There is no better advice to give than one you follow yourself… That’s what I was thinking when I finally bought a Dell UltraSharp 2707WFP monitor last week to use as my primary monitor and replace my older but still trusty Dell 24″ screen. Back in November I was the one who recommended to include this 27 incher in the holiday gift guide. This is what I wrote:
You can upgrade every single component in your PC but at the end of the day if you are still living with a crappy 19″ monitor or generic input devices, you are simply wasting your money and effort. Now, you may be asking yourselves why a 27-inch monitor and not 30″?
Well, bigger is not always better, and leaving all technicalities aside, many of today’s 27″ monitors are using a 1920×1200 pixels native resolution which is comparable to that of a typical 24″ monitor. The idea is that by upgrading to a 27″ screen you will get bigger text and icons, in the other hand 30″ monitors usually use a higher resolution of 2560×1600 which gives plenty of extra desktop space but makes stuff even tinier, so itâ€™s up to you to decide what you prefer.
I know there is people that don’t have any problems at all with small fonts in large displays (24″ and up), so you may attribute my advice to premature eye problems on my part, though I don’t wear any glasses and last time I checked (a year ago or so?) I had near flawless vision. The thing is, I spend countless hours in front of a computer screen and I definitely think going up in dot pitch (what this 27″ monitor essentially does to keep the same resolution in a larger space) could have a very positive impact to my eye strain in the short and long run.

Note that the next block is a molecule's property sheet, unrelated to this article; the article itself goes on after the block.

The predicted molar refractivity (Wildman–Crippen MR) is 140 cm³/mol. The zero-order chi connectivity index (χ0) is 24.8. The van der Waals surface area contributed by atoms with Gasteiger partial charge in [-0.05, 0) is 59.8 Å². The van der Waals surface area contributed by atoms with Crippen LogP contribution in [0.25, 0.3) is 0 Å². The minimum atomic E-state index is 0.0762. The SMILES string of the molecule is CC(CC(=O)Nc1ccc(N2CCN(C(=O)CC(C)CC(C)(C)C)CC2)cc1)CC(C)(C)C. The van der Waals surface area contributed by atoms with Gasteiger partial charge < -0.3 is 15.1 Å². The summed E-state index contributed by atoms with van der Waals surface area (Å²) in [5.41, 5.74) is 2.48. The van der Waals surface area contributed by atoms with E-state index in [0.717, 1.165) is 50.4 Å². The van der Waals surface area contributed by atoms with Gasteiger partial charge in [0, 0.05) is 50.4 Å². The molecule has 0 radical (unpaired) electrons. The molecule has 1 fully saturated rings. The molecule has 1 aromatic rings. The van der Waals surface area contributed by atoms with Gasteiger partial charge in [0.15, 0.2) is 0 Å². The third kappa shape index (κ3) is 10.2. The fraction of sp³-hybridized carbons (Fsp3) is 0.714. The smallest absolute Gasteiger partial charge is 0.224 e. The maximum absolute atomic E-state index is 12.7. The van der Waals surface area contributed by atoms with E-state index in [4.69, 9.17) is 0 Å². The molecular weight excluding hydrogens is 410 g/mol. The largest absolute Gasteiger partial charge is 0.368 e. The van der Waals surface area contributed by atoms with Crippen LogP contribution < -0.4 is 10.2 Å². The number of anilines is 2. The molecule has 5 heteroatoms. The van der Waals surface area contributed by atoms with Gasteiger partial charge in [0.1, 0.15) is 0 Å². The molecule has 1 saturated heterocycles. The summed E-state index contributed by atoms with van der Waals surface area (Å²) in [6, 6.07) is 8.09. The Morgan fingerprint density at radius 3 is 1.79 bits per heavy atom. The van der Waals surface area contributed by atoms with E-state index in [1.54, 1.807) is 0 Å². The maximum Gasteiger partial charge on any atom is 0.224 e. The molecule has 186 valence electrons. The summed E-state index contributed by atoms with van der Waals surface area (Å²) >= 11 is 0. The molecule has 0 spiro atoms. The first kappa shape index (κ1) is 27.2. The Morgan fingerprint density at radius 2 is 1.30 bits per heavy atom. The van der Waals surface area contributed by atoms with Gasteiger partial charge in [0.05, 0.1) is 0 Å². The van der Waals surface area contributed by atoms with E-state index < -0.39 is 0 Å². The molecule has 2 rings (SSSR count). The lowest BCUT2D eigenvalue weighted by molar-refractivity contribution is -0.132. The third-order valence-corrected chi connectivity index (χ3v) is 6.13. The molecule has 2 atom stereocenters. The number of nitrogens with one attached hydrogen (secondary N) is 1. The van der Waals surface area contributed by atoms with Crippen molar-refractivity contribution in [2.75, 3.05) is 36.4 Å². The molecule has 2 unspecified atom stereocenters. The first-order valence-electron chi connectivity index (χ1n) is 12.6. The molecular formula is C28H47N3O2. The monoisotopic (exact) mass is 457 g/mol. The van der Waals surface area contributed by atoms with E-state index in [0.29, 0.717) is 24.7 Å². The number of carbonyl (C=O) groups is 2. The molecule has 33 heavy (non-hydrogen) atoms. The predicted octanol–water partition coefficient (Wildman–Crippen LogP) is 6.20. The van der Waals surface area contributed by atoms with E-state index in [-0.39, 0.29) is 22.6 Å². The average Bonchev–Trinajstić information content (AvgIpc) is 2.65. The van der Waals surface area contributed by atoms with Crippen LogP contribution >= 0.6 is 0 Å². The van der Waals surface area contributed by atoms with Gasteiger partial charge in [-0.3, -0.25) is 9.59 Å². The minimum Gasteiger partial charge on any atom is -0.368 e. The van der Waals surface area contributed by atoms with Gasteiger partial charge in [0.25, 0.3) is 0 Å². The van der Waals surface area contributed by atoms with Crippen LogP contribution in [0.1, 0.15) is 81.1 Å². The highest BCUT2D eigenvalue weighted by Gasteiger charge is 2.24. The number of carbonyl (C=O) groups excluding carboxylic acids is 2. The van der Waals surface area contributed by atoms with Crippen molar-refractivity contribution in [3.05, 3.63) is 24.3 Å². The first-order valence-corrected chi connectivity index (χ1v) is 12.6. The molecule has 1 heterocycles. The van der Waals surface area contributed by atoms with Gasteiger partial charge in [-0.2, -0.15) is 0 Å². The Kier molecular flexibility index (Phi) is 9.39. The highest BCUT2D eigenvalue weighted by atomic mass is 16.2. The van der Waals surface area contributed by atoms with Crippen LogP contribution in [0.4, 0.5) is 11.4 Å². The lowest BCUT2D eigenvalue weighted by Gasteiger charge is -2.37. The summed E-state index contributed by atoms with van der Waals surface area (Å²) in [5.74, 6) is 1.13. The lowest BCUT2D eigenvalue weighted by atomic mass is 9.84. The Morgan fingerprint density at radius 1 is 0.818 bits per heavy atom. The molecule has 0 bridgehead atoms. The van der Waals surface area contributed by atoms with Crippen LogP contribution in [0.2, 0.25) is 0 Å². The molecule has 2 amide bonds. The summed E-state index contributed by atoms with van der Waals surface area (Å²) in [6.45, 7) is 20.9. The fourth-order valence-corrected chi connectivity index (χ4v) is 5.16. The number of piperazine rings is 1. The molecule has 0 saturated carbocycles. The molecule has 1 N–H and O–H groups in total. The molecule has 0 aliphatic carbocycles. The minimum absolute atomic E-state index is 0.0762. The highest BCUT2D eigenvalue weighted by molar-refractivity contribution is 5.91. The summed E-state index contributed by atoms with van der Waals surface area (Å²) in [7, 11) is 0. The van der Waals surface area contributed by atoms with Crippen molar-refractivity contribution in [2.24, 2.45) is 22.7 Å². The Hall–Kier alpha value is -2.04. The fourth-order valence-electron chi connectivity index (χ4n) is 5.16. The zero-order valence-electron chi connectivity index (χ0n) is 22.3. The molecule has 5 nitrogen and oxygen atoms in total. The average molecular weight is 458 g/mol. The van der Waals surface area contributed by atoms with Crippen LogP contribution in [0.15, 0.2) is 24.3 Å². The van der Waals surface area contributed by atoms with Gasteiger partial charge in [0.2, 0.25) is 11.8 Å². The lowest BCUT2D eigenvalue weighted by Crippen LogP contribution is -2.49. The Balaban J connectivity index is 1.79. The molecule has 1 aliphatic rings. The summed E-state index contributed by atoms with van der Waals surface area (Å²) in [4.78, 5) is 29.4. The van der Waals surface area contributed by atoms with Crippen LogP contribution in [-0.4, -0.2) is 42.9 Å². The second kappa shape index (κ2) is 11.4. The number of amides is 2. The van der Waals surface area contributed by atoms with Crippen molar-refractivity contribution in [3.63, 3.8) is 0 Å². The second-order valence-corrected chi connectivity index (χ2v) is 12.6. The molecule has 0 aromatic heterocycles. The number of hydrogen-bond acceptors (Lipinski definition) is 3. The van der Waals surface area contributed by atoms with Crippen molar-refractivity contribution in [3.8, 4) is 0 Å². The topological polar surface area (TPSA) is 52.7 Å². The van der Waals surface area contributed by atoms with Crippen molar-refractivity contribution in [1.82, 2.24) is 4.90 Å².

Add to that the fact that the monitor is currently on sale with $200 off, the $999 price tag is not a bargain but every bit helps. I actually ended up buying it from eBay (new) for $959 which is only slightly less money but it includes shipping and taxes, so that saves around $200 extra.
While on the topic, the latest 30″ monitors like the Gateway XHD3000 and Dell’s own 3008WFP, partially solve this problem by offering a built-in scaler chip. The panels’ native screen resolution is still set at 2560×1600, however these don’t rely anymore on videocard processing which reportedly reduces image noise considerably when not using the native resolution, as well as offers other benefits like no longer requiring dual link DVI. The feature obviously adds up to the price (think $1700+), making it a less attractive option today but a good hint of better things to come nevertheless. In the meantime, I can’t wait to receive my new 27″ monitor later this week and pair it up with my current 24″ for total desktop space that will measure 3840×1200 pixels.